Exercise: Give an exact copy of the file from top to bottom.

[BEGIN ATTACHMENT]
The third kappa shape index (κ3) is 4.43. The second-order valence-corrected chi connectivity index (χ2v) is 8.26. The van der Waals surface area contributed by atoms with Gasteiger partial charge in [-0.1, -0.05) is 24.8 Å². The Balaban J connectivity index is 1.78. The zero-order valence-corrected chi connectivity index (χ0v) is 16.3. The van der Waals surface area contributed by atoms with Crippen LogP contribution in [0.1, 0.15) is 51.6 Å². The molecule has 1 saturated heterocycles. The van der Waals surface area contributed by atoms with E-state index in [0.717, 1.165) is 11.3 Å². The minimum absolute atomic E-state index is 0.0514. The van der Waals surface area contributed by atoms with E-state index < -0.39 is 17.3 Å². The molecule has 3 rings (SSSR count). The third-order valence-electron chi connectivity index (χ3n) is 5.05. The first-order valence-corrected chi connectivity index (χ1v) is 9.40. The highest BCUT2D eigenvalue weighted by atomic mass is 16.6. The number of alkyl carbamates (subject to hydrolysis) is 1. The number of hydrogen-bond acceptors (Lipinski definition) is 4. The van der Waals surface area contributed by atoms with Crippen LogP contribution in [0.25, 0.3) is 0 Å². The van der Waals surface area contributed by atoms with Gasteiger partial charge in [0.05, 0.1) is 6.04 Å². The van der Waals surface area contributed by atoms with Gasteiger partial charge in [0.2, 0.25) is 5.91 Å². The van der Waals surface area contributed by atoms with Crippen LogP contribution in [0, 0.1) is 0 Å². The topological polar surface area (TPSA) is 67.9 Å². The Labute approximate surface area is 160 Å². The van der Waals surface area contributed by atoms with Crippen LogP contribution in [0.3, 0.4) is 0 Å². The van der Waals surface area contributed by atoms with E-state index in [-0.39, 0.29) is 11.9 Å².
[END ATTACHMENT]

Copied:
The third kappa shape index (κ3) is 4.43. The second-order valence-corrected chi connectivity index (χ2v) is 8.26. The van der Waals surface area contributed by atoms with Gasteiger partial charge in [-0.1, -0.05) is 24.8 Å². The Balaban J connectivity index is 1.78. The zero-order valence-corrected chi connectivity index (χ0v) is 16.3. The van der Waals surface area contributed by atoms with Crippen LogP contribution in [0.1, 0.15) is 51.6 Å². The molecule has 1 saturated heterocycles. The van der Waals surface area contributed by atoms with E-state index in [0.717, 1.165) is 11.3 Å². The minimum absolute atomic E-state index is 0.0514. The van der Waals surface area contributed by atoms with E-state index < -0.39 is 17.3 Å². The molecule has 3 rings (SSSR count). The third-order valence-electron chi connectivity index (χ3n) is 5.05. The first-order valence-corrected chi connectivity index (χ1v) is 9.40. The highest BCUT2D eigenvalue weighted by atomic mass is 16.6. The number of alkyl carbamates (subject to hydrolysis) is 1. The number of hydrogen-bond acceptors (Lipinski definition) is 4. The van der Waals surface area contributed by atoms with Crippen LogP contribution in [0.25, 0.3) is 0 Å². The van der Waals surface area contributed by atoms with Gasteiger partial charge in [0.05, 0.1) is 6.04 Å². The van der Waals surface area contributed by atoms with Gasteiger partial charge in [0.2, 0.25) is 5.91 Å². The van der Waals surface area contributed by atoms with Crippen LogP contribution in [0, 0.1) is 0 Å². The topological polar surface area (TPSA) is 67.9 Å². The Labute approximate surface area is 160 Å². The van der Waals surface area contributed by atoms with Crippen LogP contribution in [0.3, 0.4) is 0 Å². The van der Waals surface area contributed by atoms with E-state index in [-0.39, 0.29) is 11.9 Å².